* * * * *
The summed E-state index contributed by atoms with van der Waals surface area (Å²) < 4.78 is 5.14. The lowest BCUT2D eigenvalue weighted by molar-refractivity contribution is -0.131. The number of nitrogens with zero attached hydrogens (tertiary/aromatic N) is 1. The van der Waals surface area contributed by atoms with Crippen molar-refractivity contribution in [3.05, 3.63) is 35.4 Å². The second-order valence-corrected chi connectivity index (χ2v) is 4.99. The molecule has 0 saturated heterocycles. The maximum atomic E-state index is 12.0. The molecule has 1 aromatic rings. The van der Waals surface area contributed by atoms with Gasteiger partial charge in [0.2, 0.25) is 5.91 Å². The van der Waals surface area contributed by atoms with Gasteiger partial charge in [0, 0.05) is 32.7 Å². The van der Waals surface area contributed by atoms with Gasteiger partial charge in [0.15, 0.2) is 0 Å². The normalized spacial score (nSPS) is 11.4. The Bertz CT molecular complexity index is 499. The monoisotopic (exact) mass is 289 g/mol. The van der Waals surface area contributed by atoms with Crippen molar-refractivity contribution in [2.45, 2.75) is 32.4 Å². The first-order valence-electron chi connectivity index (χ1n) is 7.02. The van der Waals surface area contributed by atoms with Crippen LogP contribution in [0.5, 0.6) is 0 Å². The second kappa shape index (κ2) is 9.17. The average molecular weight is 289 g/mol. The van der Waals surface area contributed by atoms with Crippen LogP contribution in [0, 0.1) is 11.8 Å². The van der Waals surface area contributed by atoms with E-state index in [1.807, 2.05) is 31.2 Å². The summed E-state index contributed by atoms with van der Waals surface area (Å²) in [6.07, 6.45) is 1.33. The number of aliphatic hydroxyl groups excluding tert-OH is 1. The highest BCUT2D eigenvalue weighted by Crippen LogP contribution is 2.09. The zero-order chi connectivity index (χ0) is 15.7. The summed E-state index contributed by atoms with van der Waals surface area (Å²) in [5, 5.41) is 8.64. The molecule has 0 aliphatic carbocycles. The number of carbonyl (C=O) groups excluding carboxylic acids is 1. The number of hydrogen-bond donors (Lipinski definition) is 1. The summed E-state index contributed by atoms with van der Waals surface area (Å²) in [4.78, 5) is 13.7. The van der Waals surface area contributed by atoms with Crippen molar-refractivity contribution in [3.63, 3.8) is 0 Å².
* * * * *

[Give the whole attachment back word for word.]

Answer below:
The summed E-state index contributed by atoms with van der Waals surface area (Å²) < 4.78 is 5.14. The lowest BCUT2D eigenvalue weighted by molar-refractivity contribution is -0.131. The number of nitrogens with zero attached hydrogens (tertiary/aromatic N) is 1. The van der Waals surface area contributed by atoms with Crippen molar-refractivity contribution in [3.05, 3.63) is 35.4 Å². The second-order valence-corrected chi connectivity index (χ2v) is 4.99. The molecule has 0 saturated heterocycles. The maximum atomic E-state index is 12.0. The molecule has 1 aromatic rings. The van der Waals surface area contributed by atoms with Gasteiger partial charge in [0.2, 0.25) is 5.91 Å². The van der Waals surface area contributed by atoms with Gasteiger partial charge in [0, 0.05) is 32.7 Å². The van der Waals surface area contributed by atoms with Gasteiger partial charge in [0.15, 0.2) is 0 Å². The normalized spacial score (nSPS) is 11.4. The Bertz CT molecular complexity index is 499. The monoisotopic (exact) mass is 289 g/mol. The van der Waals surface area contributed by atoms with Crippen molar-refractivity contribution in [2.45, 2.75) is 32.4 Å². The first-order valence-electron chi connectivity index (χ1n) is 7.02. The van der Waals surface area contributed by atoms with Crippen LogP contribution in [0.5, 0.6) is 0 Å². The second kappa shape index (κ2) is 9.17. The average molecular weight is 289 g/mol. The van der Waals surface area contributed by atoms with Crippen LogP contribution in [0, 0.1) is 11.8 Å². The van der Waals surface area contributed by atoms with E-state index in [1.807, 2.05) is 31.2 Å². The summed E-state index contributed by atoms with van der Waals surface area (Å²) in [6.07, 6.45) is 1.33. The number of aliphatic hydroxyl groups excluding tert-OH is 1. The highest BCUT2D eigenvalue weighted by Crippen LogP contribution is 2.09. The zero-order chi connectivity index (χ0) is 15.7. The summed E-state index contributed by atoms with van der Waals surface area (Å²) in [5, 5.41) is 8.64. The molecule has 0 aliphatic carbocycles. The number of carbonyl (C=O) groups excluding carboxylic acids is 1. The number of hydrogen-bond donors (Lipinski definition) is 1. The summed E-state index contributed by atoms with van der Waals surface area (Å²) in [4.78, 5) is 13.7. The van der Waals surface area contributed by atoms with Crippen molar-refractivity contribution in [3.63, 3.8) is 0 Å².